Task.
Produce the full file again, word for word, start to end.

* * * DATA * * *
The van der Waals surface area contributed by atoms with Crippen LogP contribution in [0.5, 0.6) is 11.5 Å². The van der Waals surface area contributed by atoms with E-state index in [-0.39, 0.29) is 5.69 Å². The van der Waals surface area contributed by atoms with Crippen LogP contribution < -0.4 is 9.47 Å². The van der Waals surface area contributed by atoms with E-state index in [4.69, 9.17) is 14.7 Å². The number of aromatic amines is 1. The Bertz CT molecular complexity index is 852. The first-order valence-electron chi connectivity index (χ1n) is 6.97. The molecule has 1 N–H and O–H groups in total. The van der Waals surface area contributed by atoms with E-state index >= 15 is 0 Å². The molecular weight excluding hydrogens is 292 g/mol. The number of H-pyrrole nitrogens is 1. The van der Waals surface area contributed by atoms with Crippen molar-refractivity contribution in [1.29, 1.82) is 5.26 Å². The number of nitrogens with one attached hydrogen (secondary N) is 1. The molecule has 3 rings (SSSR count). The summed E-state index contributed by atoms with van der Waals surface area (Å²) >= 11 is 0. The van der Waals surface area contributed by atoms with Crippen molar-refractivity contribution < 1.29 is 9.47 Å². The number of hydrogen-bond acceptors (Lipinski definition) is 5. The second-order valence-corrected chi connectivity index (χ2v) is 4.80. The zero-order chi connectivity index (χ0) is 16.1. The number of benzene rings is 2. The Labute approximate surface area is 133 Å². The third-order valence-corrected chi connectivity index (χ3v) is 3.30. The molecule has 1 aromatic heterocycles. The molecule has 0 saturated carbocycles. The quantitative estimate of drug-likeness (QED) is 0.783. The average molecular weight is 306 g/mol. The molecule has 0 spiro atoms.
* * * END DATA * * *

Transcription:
The van der Waals surface area contributed by atoms with Crippen LogP contribution in [0.5, 0.6) is 11.5 Å². The van der Waals surface area contributed by atoms with E-state index in [-0.39, 0.29) is 5.69 Å². The van der Waals surface area contributed by atoms with Crippen LogP contribution < -0.4 is 9.47 Å². The van der Waals surface area contributed by atoms with E-state index in [4.69, 9.17) is 14.7 Å². The number of aromatic amines is 1. The Bertz CT molecular complexity index is 852. The first-order valence-electron chi connectivity index (χ1n) is 6.97. The molecule has 1 N–H and O–H groups in total. The van der Waals surface area contributed by atoms with E-state index >= 15 is 0 Å². The molecular weight excluding hydrogens is 292 g/mol. The number of H-pyrrole nitrogens is 1. The van der Waals surface area contributed by atoms with Crippen molar-refractivity contribution in [1.29, 1.82) is 5.26 Å². The number of nitrogens with one attached hydrogen (secondary N) is 1. The molecule has 3 rings (SSSR count). The summed E-state index contributed by atoms with van der Waals surface area (Å²) >= 11 is 0. The van der Waals surface area contributed by atoms with Crippen molar-refractivity contribution < 1.29 is 9.47 Å². The number of hydrogen-bond acceptors (Lipinski definition) is 5. The second-order valence-corrected chi connectivity index (χ2v) is 4.80. The zero-order chi connectivity index (χ0) is 16.1. The number of benzene rings is 2. The Labute approximate surface area is 133 Å². The third-order valence-corrected chi connectivity index (χ3v) is 3.30. The molecule has 1 aromatic heterocycles. The molecule has 0 saturated carbocycles. The quantitative estimate of drug-likeness (QED) is 0.783. The average molecular weight is 306 g/mol. The molecule has 0 spiro atoms.